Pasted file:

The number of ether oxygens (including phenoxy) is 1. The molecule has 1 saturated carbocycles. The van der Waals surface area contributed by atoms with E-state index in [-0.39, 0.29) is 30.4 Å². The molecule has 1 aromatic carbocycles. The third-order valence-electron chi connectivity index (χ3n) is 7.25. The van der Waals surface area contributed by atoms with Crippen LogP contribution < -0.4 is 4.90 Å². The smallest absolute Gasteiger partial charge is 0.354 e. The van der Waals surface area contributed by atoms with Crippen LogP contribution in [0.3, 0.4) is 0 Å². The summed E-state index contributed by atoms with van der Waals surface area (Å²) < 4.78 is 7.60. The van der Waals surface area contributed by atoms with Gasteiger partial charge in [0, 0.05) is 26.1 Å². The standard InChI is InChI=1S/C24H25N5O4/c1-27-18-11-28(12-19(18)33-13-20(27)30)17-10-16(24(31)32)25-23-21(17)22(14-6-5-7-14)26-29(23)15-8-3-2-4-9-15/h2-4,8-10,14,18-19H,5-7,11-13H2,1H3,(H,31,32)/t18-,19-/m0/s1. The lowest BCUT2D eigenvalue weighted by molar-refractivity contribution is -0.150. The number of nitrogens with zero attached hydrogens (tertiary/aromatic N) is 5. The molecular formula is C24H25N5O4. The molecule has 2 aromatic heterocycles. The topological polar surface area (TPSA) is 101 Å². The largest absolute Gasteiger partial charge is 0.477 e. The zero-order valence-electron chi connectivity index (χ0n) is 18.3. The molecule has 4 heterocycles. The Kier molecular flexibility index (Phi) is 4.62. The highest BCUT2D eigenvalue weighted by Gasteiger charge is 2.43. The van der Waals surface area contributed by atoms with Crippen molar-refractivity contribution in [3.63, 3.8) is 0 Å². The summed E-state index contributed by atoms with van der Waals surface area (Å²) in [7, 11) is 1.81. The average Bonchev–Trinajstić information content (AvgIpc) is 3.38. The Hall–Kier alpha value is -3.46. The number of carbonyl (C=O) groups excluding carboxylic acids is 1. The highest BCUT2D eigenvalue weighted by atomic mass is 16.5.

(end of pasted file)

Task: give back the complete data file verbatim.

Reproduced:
The number of ether oxygens (including phenoxy) is 1. The molecule has 1 saturated carbocycles. The van der Waals surface area contributed by atoms with E-state index in [-0.39, 0.29) is 30.4 Å². The molecule has 1 aromatic carbocycles. The third-order valence-electron chi connectivity index (χ3n) is 7.25. The van der Waals surface area contributed by atoms with Crippen LogP contribution < -0.4 is 4.90 Å². The smallest absolute Gasteiger partial charge is 0.354 e. The van der Waals surface area contributed by atoms with Crippen LogP contribution in [0.3, 0.4) is 0 Å². The summed E-state index contributed by atoms with van der Waals surface area (Å²) < 4.78 is 7.60. The van der Waals surface area contributed by atoms with Gasteiger partial charge in [0, 0.05) is 26.1 Å². The standard InChI is InChI=1S/C24H25N5O4/c1-27-18-11-28(12-19(18)33-13-20(27)30)17-10-16(24(31)32)25-23-21(17)22(14-6-5-7-14)26-29(23)15-8-3-2-4-9-15/h2-4,8-10,14,18-19H,5-7,11-13H2,1H3,(H,31,32)/t18-,19-/m0/s1. The lowest BCUT2D eigenvalue weighted by molar-refractivity contribution is -0.150. The number of nitrogens with zero attached hydrogens (tertiary/aromatic N) is 5. The molecular formula is C24H25N5O4. The molecule has 2 aromatic heterocycles. The topological polar surface area (TPSA) is 101 Å². The largest absolute Gasteiger partial charge is 0.477 e. The zero-order valence-electron chi connectivity index (χ0n) is 18.3. The molecule has 4 heterocycles. The Kier molecular flexibility index (Phi) is 4.62. The highest BCUT2D eigenvalue weighted by Gasteiger charge is 2.43. The van der Waals surface area contributed by atoms with Crippen molar-refractivity contribution in [3.63, 3.8) is 0 Å². The summed E-state index contributed by atoms with van der Waals surface area (Å²) in [7, 11) is 1.81. The average Bonchev–Trinajstić information content (AvgIpc) is 3.38. The Hall–Kier alpha value is -3.46. The number of carbonyl (C=O) groups excluding carboxylic acids is 1. The highest BCUT2D eigenvalue weighted by atomic mass is 16.5.